Exactly how much sleep do you need to function at your best? How does sleep deprivation impact your ability to think and problem solve? Does age matter? What about people who chronically sleep at odd hours, like shift workers and new parents?
Researchers know surprisingly little about the answers to these questions.
Neuroscientist Adrian Owen, professor at Western University’s Brain and Mind Institute and Koerner fellow at CIFAR, wants to better understand how sleep impacts cognition. And to get there, he aims to recruit over 100,000 volunteers into what he believes will be the world’s largest sleep study.
With the power of the internet to reach people across the globe, Owen hopes to get a large and diverse group of participants, providing insight at an unprecedented scale. Anyone with 30 minutes to spare for three days in a row can sign up to participate here.
Professor Adrian Owen talks about his ongoing sleep study and the questions it will address. Credit: Western University.
Owen, also the Chief Scientific Officer at Cambridge Brain Sciences, will be using their scientifically validated brain games to test brain function. Volunteers will track and record their sleep patterns in the study’s surveys, all while playing the brain games daily. The entire study will happen online.
At the end of the three days, participants will be able to see how their sleep patterns and brain function stack up compared to the other volunteers to date. Once the final data analysis is complete, Owen and his team will also make the full study results public.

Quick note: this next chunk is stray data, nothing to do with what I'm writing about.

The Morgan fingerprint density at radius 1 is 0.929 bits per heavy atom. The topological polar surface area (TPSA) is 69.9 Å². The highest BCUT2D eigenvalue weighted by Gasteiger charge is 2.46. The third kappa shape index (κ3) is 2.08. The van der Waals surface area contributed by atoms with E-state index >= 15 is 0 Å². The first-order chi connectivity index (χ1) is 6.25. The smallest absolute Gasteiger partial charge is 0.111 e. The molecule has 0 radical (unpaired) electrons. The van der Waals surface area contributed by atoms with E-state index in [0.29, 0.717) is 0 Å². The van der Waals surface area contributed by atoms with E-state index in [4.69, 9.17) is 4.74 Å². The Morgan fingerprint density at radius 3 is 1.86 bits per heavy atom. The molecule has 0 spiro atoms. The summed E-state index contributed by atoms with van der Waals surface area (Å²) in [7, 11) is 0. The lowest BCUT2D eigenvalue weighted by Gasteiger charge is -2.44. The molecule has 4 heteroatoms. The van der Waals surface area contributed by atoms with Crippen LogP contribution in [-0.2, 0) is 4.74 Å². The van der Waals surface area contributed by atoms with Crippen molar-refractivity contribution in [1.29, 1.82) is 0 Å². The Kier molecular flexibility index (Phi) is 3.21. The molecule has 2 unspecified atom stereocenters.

Canadians are finding it difficult to get enough sleep. The recommended amount of sleep is eight hours a night. But according to a 2017 report by the Rand Corporation, one in five Canadians get six to seven hours of sleep a night, and another 6 percent consistently sleep fewer than six hours a night.
This lack of sleep can affect us in many ways, both large and small, and both short-term and long-term. Sleepless nights can destroy productivity, and impact judgement and reaction times to the point where drivers are just as impaired as they would be driving drunk. In the long-term, lack of sleep is linked to medical conditions like heart disease and obesity.
“We have the opportunity in this study to learn far more about the brain’s response to sleep than we have ever had before,” says Owen. “And what we learn ultimately has the potential to change how millions of people go about their daily lives.”
Your brain and sleep: sign up online to see how you stack up against other study volunteers. Credit: Western University.